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Author Topic: Seed Spoons for those TINY Seeds...  (Read 5048 times)
mjb8743
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Posts: 6863


Zone 7, South NJ, Garden State


« on: January 27, 2011, 03:35:33 PM »

I found this in the Peaceful Valley/Grow Organic catalog:

...Use for those tiny seeds that are otherwise impossible to plant one at a time. Pack of two spoons contains a different size scoop on each end, providing four options for tiny to mid-size seeds (sizes are .030 .050 .075 and .100 inch). Allows you to pick up the right number of seeds, saving time and effort. Made of bright yellow polypropylene for visibility and controlled flexibility.  $3.99

http://www.groworganic.com/seed-spoons-pack-of-2.html

Mickie


* Seed Spoons.jpg (37.8 KB, 800x800 - viewed 235 times.)
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111 EBs and growing... so how come there are never enough boxes??
the*blonded*one
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Posts: 166


Northeast Pennsylvania - Zone 5b


« Reply #1 on: February 10, 2011, 04:49:03 PM »

Did you know that EarthBox sells a MiniSeedmaster?
http://store.earthbox.com/Mini-Seedmaster/productinfo/1010325/
$2.99 + S&H
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BER.... it just happens.
Rockdawg
Guest
« Reply #2 on: February 10, 2011, 07:37:02 PM »

Hi the*blonded*one,
     I can personally recommend this mini seeder. It makes planting the desired number of small seed very easy. The small price is well worth it. Not having to try to pick up tiny seeds with cold fingers is great.
Peace, Rockdawg
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mjb8743
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Posts: 6863


Zone 7, South NJ, Garden State


« Reply #3 on: February 10, 2011, 11:50:27 PM »

I have one of those Mini seeders, and I found that too many of the seeds came out. I also bought the vacuum-bulb type that sucks up just one seed, and found that too tedious since zeroing in on that 1 seed and having it stay on the tip was iffy. Over time, I think I've tried every one of these seeders on the market. I always go back to using tweezers to pick up the seed from my palm. The teensy ones I just sprinkle on the mix and plan on thinning out later. Sometimes when gripping a seed with the tweezer it would suddenly zing off into space, never to be seen again. The spoons seem to be worth trying for those smaller seeds.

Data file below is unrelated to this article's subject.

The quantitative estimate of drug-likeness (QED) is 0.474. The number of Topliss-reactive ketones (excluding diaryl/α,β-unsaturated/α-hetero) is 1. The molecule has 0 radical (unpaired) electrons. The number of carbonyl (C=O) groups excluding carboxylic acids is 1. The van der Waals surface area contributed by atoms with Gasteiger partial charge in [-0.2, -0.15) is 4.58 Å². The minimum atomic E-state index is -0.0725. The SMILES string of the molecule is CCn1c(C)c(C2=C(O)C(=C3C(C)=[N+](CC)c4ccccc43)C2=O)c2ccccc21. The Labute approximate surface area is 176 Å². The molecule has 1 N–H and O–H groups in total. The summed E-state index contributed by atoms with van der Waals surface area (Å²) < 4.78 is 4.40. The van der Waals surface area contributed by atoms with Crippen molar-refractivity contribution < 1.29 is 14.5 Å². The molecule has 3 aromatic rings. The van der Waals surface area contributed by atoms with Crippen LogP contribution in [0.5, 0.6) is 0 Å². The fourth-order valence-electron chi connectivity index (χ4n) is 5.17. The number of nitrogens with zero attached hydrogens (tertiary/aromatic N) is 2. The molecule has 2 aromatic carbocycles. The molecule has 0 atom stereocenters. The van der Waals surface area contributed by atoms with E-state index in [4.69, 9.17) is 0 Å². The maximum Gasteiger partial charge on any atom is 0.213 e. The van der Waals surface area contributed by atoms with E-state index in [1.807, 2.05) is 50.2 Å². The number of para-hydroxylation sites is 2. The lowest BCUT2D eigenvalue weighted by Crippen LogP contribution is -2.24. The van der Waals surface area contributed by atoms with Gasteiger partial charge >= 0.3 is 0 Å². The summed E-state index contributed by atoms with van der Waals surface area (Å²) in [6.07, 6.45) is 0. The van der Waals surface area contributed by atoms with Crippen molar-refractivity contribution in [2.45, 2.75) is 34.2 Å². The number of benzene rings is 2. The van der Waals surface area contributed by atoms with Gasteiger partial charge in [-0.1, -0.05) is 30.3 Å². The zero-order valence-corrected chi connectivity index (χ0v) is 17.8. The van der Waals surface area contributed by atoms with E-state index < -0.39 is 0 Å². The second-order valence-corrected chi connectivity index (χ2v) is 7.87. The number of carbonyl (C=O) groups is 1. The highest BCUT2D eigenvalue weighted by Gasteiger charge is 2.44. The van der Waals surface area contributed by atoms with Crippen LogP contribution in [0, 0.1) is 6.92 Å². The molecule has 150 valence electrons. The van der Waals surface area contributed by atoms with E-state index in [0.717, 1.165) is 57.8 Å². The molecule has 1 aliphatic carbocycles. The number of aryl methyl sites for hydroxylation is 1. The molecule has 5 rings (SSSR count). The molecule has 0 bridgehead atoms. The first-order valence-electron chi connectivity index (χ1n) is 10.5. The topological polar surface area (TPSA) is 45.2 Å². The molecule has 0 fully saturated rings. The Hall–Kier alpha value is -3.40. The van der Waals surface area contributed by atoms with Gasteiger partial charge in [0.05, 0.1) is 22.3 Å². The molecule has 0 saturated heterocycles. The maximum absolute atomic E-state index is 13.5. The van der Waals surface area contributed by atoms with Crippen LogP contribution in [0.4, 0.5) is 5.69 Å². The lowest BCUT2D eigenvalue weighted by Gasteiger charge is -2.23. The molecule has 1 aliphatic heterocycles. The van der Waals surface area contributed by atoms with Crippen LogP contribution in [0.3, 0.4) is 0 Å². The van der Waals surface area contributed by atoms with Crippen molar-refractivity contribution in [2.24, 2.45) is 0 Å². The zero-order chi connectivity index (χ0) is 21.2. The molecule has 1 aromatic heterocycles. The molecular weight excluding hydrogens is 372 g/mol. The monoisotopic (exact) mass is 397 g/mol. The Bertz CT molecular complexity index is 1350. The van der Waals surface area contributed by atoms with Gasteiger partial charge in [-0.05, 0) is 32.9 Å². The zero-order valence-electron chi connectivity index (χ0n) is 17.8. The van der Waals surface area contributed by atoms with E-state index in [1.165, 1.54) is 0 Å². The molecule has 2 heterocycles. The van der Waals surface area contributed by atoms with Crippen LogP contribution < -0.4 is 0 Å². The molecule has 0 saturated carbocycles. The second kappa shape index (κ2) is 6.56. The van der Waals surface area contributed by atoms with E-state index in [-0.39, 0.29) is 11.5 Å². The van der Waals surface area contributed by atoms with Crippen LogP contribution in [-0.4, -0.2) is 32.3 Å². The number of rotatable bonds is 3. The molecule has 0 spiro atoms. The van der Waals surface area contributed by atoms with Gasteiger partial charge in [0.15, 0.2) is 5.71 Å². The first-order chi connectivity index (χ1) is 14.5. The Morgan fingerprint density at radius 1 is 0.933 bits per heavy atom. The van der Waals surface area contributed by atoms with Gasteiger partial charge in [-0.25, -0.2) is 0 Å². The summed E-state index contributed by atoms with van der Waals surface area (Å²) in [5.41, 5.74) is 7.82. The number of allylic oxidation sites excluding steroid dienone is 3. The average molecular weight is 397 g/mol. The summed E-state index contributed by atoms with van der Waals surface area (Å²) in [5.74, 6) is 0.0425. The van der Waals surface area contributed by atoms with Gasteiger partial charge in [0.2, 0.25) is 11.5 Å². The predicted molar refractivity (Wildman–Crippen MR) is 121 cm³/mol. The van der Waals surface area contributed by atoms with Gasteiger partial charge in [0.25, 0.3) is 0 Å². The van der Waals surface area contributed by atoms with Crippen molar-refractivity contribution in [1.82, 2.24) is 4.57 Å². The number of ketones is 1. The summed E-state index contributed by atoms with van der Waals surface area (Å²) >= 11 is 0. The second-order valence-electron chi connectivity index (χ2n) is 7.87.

The seeds I'm talking about are carrots, broccoli, cabbage (and other similar brassica seeds), onions, parsley, lettuce, and very tiny herb seeds (oregano, marjoram etc).

Mickie
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111 EBs and growing... so how come there are never enough boxes??
Rockdawg
Guest
« Reply #4 on: February 12, 2011, 01:27:18 PM »

Hey Mickie,
     I have better luck using it by holding it at about a 45 degree angle. It doesn't push as many seeds out at once. I usually drop the seeds into my palm and then tip them into their holes. I also broadcast into my SIPS most of the carrot , lettuce and other tiny seed then just lightly cover them, easier than individually placing each seed.
Peace, Rockdawg
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cushman350
Guest
« Reply #5 on: February 12, 2011, 03:10:33 PM »

I just discovered a wooden k-bob skewer is a perfect tool for putting tomato seeds into their place. Use it to make a small hole in the wet germination media, it gets wet and when placed on a single seed, the seed readily sticks to to the point and can be placed into the hole and wiped off against the side of the hole. Then use the skewer to cover the seed. The wet wood has just enough moisture on it to gently transfer seeds from your palm to the peat pot. Neat!
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acanfield
Guest
« Reply #6 on: February 12, 2011, 07:04:37 PM »

Mickie

I  had to laugh when you said the seed on the tweezer went into outer space because a few of mine are orbitting out there with yours.  I bought a mini seeder from EB, and just tried to use it to put lettuce seeds in.  Unfortunately, due to poor technique I'm sure, when I pressed the plunger, the entire end popped off with a lot of seeds, which of course didn't go where I wanted them too.  I ended up moistening my finger, adhering a few seeds to it, and scraping them off into the hole. 

Maybe the spoons will work better. . .

Anita
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John
Hero Member
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Posts: 1333


Zone 5


« Reply #7 on: February 16, 2011, 02:09:52 PM »

Cushman,
Very clever idea! The best one yet!
Now why didn't I think of that? Huh?
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Pennsylvania Certified Horticulturist (PCH)
mjb8743
Hero Member
*****
Posts: 6863


Zone 7, South NJ, Garden State


« Reply #8 on: February 16, 2011, 02:21:28 PM »

I just discovered a wooden k-bob skewer is a perfect tool for putting tomato seeds into their place. Use it to make a small hole in the wet germination media, it gets wet and when placed on a single seed, the seed readily sticks to to the point and can be placed into the hole and wiped off against the side of the hole. Then use the skewer to cover the seed. The wet wood has just enough moisture on it to gently transfer seeds from your palm to the peat pot. Neat!